View Full Version : Canon 300mm f4 L IS USM or Canon 400mm f5.6 L lens?

Sabyasachi Patra
07-03-2009, 10:52 PM
I have been asked this question a number of times. Shall I buy the Canon 300mm f4 L IS USM or the 400mm f5.6L?

Before I start comparing, let me tell you that I had pondered over the same question in 2002 before choosing the Canon 300mm F4 L IS USM. With my increased understanding in the last seven years, will I make the same decision that I did earlier?

Well a disclaimer to start with. Both are very capable lenses. You will get good results with either of the two. :-)

Image Stabilisation:
The first difference between the two is that the 300mm lens has image stabillisation. The image stabilization is good for upto two stops. That means, if you can normally get sharp shots at 1/500 th of a sec, using the IS you can get sharp shots at even 1/125th of a second. Ofcourse the rule of thumb for handholding says you can get sharp shots if you are shooting at 1/focal length. So for the 300mm F4L IS USM lens, it should be 1/300th sec. And if IS gives 2 stops of benefit, that means you can get sharp shots at 1/60th sec. You will appreciate the need of image stabilisation, if you have ever climbed on top of an elephant to track tiger in the jungle.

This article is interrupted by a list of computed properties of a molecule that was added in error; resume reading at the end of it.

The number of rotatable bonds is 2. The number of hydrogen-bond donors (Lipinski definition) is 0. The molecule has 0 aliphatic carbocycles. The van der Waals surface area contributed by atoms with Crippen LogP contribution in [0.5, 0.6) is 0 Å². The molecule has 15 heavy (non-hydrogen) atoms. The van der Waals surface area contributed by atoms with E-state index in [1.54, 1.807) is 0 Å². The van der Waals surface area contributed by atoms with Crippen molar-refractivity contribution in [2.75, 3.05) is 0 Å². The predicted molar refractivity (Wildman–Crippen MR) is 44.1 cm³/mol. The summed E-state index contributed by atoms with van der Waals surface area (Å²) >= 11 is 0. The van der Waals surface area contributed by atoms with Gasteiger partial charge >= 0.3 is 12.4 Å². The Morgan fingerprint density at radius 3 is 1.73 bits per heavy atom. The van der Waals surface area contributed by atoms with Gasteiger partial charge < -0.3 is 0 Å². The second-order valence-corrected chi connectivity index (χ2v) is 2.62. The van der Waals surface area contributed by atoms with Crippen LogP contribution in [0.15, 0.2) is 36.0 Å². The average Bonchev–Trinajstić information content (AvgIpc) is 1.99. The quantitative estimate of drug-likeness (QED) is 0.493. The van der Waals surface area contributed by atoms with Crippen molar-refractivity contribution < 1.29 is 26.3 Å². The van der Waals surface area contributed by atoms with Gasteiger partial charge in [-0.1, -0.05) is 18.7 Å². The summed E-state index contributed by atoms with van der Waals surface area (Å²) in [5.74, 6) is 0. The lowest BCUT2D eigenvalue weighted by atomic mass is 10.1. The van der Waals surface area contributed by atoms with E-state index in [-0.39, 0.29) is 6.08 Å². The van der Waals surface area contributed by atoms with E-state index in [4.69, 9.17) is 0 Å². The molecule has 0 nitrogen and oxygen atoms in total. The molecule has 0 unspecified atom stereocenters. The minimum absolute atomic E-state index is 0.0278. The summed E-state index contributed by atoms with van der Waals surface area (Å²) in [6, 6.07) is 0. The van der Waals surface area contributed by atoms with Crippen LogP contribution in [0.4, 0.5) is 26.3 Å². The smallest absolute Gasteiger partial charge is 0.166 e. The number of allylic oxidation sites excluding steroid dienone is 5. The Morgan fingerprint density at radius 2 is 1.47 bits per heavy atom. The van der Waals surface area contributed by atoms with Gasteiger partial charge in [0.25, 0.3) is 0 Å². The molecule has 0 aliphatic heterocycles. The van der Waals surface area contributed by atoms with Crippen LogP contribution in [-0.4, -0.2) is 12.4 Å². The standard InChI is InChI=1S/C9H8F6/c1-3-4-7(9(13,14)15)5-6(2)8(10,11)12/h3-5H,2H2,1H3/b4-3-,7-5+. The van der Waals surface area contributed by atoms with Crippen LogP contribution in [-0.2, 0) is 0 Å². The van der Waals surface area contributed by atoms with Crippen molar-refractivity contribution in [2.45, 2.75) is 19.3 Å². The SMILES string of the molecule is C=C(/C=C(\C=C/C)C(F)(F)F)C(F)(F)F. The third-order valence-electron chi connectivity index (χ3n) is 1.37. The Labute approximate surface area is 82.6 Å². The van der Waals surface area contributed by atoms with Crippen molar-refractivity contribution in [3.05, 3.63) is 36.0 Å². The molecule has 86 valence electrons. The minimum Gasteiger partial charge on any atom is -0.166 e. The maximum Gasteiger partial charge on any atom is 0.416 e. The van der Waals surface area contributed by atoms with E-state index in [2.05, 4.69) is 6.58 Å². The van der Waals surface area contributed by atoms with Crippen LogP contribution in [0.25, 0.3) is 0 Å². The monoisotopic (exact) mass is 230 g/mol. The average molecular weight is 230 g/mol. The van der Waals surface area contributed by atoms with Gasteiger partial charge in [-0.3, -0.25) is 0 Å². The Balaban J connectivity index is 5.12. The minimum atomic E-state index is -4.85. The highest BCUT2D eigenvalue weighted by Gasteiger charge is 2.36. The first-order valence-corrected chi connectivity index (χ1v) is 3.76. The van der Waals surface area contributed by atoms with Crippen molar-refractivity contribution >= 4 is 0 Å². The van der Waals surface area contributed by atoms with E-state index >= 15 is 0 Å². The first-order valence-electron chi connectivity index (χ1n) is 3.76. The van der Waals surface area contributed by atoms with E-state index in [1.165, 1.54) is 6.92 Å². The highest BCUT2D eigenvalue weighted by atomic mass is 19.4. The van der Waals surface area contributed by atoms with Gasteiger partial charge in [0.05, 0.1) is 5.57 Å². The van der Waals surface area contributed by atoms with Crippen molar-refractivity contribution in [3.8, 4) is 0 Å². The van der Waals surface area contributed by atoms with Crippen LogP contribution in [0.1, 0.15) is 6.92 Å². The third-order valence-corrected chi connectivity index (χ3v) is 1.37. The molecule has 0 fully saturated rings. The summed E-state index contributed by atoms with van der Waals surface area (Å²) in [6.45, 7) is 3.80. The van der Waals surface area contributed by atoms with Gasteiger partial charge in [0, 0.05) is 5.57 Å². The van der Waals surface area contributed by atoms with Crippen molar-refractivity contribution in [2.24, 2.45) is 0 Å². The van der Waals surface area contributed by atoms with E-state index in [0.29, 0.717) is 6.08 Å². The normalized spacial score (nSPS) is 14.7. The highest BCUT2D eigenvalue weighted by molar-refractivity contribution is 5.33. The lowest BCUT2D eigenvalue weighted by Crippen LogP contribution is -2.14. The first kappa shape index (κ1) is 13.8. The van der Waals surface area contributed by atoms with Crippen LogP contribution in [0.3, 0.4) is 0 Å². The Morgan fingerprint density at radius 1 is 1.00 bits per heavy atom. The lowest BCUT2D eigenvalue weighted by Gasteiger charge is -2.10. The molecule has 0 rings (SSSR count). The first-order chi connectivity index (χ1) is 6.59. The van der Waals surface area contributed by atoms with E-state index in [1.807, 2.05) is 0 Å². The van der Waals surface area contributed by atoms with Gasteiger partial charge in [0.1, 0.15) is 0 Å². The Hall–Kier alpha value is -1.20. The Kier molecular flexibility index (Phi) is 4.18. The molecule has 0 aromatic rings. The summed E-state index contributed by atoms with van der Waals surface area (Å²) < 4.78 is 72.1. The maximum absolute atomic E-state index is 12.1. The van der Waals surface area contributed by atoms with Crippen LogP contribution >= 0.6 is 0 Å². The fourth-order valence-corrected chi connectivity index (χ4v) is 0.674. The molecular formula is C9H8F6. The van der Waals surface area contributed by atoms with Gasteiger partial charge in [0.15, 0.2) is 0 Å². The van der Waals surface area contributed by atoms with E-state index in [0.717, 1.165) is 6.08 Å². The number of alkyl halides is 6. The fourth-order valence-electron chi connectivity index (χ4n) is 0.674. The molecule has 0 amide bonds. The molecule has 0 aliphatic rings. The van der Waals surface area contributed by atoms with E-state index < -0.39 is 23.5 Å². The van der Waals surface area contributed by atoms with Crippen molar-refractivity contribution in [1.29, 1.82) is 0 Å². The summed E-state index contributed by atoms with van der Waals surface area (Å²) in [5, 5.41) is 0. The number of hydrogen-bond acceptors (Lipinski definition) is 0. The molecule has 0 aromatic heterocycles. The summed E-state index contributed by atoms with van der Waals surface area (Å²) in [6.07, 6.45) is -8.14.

The 400mm f5.6 L lens doesn’t have image stabilization. So according to the rule of thumb, you need to shoot at 1/400th sec to get sharp shots when you are handholding.

However, both these lenses are good for handholding and work well on monopod.
Check the following image. It was made with a flimsy manfrotto tripod, raised to its full extent and the shutter speed was 1/20th of second. Only image stabilisation can give you a sharp shot like this.
Wild boar scavenging on deer carcass - Indiawilds: Land of the Tiger. Conservation, Wildlife Photography, Communities (http://www.indiawilds.com/forums/showthread.php?t=315)

Two lenses & Focal length advantage:

The 300mm F4 L IS Lens comes in handy in low light situations in early morning and late evenings. Lot of times, I have sacrificed focal length for the extra stop that I have got from the f4 aperture. At times, it becomes the difference between a perfectly usable shot and a blurred image.

The 300mm lens also works well with a 1.4x converter. The combination becomes a 420mm f5.6 L IS USM lens. So you get advantage of 20mm over the 400mm f5.6 lens.

Is it only 20mm advantage?

We normally think that increase in 20 mm over a 400mm lens means an increase of (20/400)*100 = 5%

However, the image size is a function of square of the focal length used.

So the difference between 420 mm and 400 mm is {(Square of 420 – Square of 400)/Sq. of 400} * 100
= {[(420 *420) – (400*400)]/(400*400)}*100 = 10.25 %

Speed of AF

Any lens will slow down when used with a converter. However, I haven’t found the focusing speed with 1.4x II TC to be a problem in action shots. This combination is not significantly slower in autofocussing speed than the 400mm f5.6 L lens.

Quality of the 300mm F4L IS plus 1.4x TC combination:
The quality obtained is excellent with this Combo. Some of my photos have clicked with this combination has been printed at 20 inch by 30 inch size and sold to demanding art buyers.

Quality of the 300mm F4L IS lens plus 2x II converter:
The quality drops and I would not consider using such a combination. However, I had used this combination when I was focal length challenged.

400mm f5.6 L lens with 1.4xII TC: